Windows Embedded at Teched EMEA: why so little presence?
Teched EMEA is this week in Berlin. Thanks to Pierre, French Developer Evangelist from Microsoft France, to great embedded MVPs (Jason Tolley, Andy Wigley, Alexander Wechsler, Doug Boling, Johan Arwidmark and Jochen Dieckfoss), not forgetting Marco Bodoira, who won the embeddedSPARK contest last year and who is presenting a great session about his SPARK project, Windows Embedded is present at TechEd EMEA with a few sessions that will help you understand what Windows Embedded is, How Microsoft is moving forward in the embedded space, what the roadmaps look like and get to see some cool demos.
You can find all the sessions of the Windows Embedded track and those from other tracks that are cross-tagged on this page.
Some would argue that this track is a really small one, that there is no depth content, and that this is not good sign with regards to Microsoft dedication to Embedded. So let me explain why Windows Embedded is not as present as it used to be in the past at broad events.
Windows Embedded is a very specific portfolio of products that leverage Microsoft technologies tailoring them for specialized usage scenarios. Building a Windows Embedded device requires multiple steps and different skill sets.
- The hardware guy: designing and developing the hardware (one could go shop for some off the shelf solution but there is still someone who designs and builds the hardware at some point)
- The BSP guy: an Embedded OS needs to be adapted to specific hardware (drivers, low layers for the OS), therefore, a team will be working on these lower stacks requiring knowledge of hardware, Assembly, C and C++ code and obviously a good knowledge of the OS and its tools
- The OS Design guy: this one will integrate the OS components and optimize the OS for specialized scenarios
- The Embedded application developer: well, this one can be many different developers. Windows Embedded CE offers different applications APIs and frameworks, such as Win32, ATL, MFC, COM/DCOM, .Net Compact Framework and Silverlight for Windows Embedded. While the tools and frameworks are similar to the ones found on Windows or on the Web, an Embedded developer needs to be aware of the hardware restrictions (limited memory, specific hardware, specific form factor (implying specific resolution and input paradigm).
- The drivers guy: this one will develop Windows drivers for the specific hardware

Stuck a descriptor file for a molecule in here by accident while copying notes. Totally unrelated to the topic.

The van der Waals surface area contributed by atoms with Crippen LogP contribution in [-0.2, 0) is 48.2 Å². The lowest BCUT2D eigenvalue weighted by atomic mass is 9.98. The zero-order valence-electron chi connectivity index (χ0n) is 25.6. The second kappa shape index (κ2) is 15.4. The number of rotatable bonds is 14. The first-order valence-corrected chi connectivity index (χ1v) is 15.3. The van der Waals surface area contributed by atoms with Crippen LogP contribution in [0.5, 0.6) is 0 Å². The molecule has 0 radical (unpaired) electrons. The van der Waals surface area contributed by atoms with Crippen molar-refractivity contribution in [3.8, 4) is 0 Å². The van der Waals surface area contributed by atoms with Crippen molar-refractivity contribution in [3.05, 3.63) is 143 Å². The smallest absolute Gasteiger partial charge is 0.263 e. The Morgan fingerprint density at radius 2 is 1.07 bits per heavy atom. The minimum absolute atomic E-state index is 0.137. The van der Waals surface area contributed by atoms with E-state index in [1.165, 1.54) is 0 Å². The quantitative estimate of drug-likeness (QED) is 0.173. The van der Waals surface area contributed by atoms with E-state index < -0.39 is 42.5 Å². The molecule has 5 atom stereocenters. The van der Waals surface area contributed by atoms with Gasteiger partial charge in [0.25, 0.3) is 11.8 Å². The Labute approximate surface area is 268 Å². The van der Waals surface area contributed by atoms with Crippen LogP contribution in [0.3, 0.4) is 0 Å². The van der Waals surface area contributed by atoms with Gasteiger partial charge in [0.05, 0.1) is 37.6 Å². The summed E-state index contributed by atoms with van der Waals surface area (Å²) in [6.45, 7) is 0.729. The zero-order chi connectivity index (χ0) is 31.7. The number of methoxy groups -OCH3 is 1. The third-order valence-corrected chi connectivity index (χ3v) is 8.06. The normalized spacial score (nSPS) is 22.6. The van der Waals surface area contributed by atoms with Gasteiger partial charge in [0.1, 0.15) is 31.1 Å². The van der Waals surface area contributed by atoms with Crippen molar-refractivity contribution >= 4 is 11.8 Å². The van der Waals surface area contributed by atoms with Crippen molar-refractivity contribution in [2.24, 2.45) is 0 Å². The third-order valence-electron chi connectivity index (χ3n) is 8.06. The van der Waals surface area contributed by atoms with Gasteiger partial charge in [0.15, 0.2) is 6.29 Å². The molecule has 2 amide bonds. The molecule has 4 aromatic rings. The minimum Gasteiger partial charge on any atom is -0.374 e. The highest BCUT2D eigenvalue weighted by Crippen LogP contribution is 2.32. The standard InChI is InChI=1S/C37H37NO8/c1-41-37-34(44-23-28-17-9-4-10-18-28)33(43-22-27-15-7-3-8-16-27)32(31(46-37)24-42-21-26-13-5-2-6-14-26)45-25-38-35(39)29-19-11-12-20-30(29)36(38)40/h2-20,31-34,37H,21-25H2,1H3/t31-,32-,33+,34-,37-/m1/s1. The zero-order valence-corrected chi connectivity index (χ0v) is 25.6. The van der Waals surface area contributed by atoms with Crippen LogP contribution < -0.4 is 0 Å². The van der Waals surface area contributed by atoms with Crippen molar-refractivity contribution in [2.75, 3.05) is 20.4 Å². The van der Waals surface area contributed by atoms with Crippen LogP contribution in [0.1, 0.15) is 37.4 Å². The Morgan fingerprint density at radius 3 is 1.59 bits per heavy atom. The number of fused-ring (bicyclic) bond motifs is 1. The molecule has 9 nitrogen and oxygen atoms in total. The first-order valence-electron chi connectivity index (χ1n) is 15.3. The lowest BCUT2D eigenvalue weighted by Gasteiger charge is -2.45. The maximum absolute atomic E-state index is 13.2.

- The OS Design guy: this one will aggregate the OS component, optimize the OS for a specialized scenario, configure the embedded features of the OS (fast boot, pop-up windows management, write filters, …
- The Embedded application developer: all Windows app dev technologies are available on these embedded platforms and therefore, a Windows developer or a Web developer can perfectly develop applications for these platforms. They would need to be conscious of the embedded context though: limited functionality from the OS, specific form factor (screen resolution and input method), limited resources (memory, CPU speed, GPU).
This means that when the Windows Embedded group goes out to an event to deliver technical content, we need to be careful about the audience and the type of content we want to deliver. Teched, PDC and MIX are great Microsoft events where developers, ITPros and designers from the Desktop and the Web world go to. If we wanted to bring our core embedded audience (the drivers guy, the BSP guy, the OS Design guy and the Embedded application developer guy), we would need to deliver both breadth and depth at the same time, which means… covering 8 products… for all these types of audiences … a LOT of sessions! Which we cannot afford at these Microsoft general developers/ITPros events.
We used to have an event, jointly organized with the Windows Mobile group, called MEDC (Mobile and Embedded Developers Conference). This event used to gather the Embedded and Mobile technical community yearly in Vegas and provided breadth and depth over a lot of sessions (I think at MEDC 2007 we had something like 250 sessions total). In addition there used to be some local versions of MEDC in the regions. MEDC was cancelled a few years ago for many different reasons, but the technical content that used to be delivered there is still needed…
The good news is that we are working hard at making this content available to you in different formats. A great amount of content will soon be published online as this is a great way to scale and give access to valuable information and training material worldwide. You should also hear real soon from us about our plans with regards to events. Stay tuned as the news will be very exciting to all Embedded developers!